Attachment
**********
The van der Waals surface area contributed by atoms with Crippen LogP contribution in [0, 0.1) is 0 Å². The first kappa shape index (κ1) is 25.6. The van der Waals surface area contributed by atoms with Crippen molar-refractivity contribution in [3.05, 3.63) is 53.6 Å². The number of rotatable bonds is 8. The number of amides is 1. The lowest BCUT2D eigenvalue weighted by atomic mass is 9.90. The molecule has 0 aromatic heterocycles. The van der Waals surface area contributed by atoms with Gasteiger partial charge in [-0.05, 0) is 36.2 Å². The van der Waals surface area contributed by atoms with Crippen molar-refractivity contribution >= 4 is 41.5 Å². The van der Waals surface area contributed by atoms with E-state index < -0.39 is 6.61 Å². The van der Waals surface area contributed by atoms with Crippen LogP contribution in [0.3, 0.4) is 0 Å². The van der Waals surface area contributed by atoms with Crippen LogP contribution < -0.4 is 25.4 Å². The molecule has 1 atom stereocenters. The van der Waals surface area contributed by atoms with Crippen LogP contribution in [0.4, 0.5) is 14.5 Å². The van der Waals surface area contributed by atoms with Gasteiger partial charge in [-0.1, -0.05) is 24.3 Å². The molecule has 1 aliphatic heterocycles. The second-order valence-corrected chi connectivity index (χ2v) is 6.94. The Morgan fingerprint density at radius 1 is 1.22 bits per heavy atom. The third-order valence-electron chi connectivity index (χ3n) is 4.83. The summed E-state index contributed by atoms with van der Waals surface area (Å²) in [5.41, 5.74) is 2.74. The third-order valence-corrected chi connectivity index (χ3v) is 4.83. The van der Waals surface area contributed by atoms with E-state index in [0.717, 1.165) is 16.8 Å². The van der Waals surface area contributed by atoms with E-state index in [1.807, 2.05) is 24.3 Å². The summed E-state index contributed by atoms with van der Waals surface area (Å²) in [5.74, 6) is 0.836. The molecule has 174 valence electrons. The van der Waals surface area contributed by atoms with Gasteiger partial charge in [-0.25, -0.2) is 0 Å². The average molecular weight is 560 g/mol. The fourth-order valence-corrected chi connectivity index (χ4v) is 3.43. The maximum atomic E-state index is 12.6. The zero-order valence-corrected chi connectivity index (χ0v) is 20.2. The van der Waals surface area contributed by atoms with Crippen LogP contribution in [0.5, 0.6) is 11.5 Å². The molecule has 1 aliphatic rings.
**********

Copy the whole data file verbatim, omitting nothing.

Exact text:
The van der Waals surface area contributed by atoms with Crippen LogP contribution in [0, 0.1) is 0 Å². The first kappa shape index (κ1) is 25.6. The van der Waals surface area contributed by atoms with Crippen molar-refractivity contribution in [3.05, 3.63) is 53.6 Å². The number of rotatable bonds is 8. The number of amides is 1. The lowest BCUT2D eigenvalue weighted by atomic mass is 9.90. The molecule has 0 aromatic heterocycles. The van der Waals surface area contributed by atoms with Gasteiger partial charge in [-0.05, 0) is 36.2 Å². The van der Waals surface area contributed by atoms with Crippen molar-refractivity contribution >= 4 is 41.5 Å². The van der Waals surface area contributed by atoms with E-state index < -0.39 is 6.61 Å². The van der Waals surface area contributed by atoms with Crippen LogP contribution in [0.3, 0.4) is 0 Å². The van der Waals surface area contributed by atoms with Crippen LogP contribution < -0.4 is 25.4 Å². The molecule has 1 atom stereocenters. The van der Waals surface area contributed by atoms with Crippen LogP contribution in [0.4, 0.5) is 14.5 Å². The van der Waals surface area contributed by atoms with Gasteiger partial charge in [-0.1, -0.05) is 24.3 Å². The molecule has 1 aliphatic heterocycles. The second-order valence-corrected chi connectivity index (χ2v) is 6.94. The Morgan fingerprint density at radius 1 is 1.22 bits per heavy atom. The third-order valence-electron chi connectivity index (χ3n) is 4.83. The summed E-state index contributed by atoms with van der Waals surface area (Å²) in [5.41, 5.74) is 2.74. The third-order valence-corrected chi connectivity index (χ3v) is 4.83. The van der Waals surface area contributed by atoms with E-state index in [0.717, 1.165) is 16.8 Å². The van der Waals surface area contributed by atoms with E-state index in [1.807, 2.05) is 24.3 Å². The summed E-state index contributed by atoms with van der Waals surface area (Å²) in [5.74, 6) is 0.836. The molecule has 174 valence electrons. The van der Waals surface area contributed by atoms with Gasteiger partial charge in [-0.25, -0.2) is 0 Å². The average molecular weight is 560 g/mol. The fourth-order valence-corrected chi connectivity index (χ4v) is 3.43. The maximum atomic E-state index is 12.6. The zero-order valence-corrected chi connectivity index (χ0v) is 20.2. The van der Waals surface area contributed by atoms with Crippen LogP contribution in [0.5, 0.6) is 11.5 Å². The molecule has 1 aliphatic rings.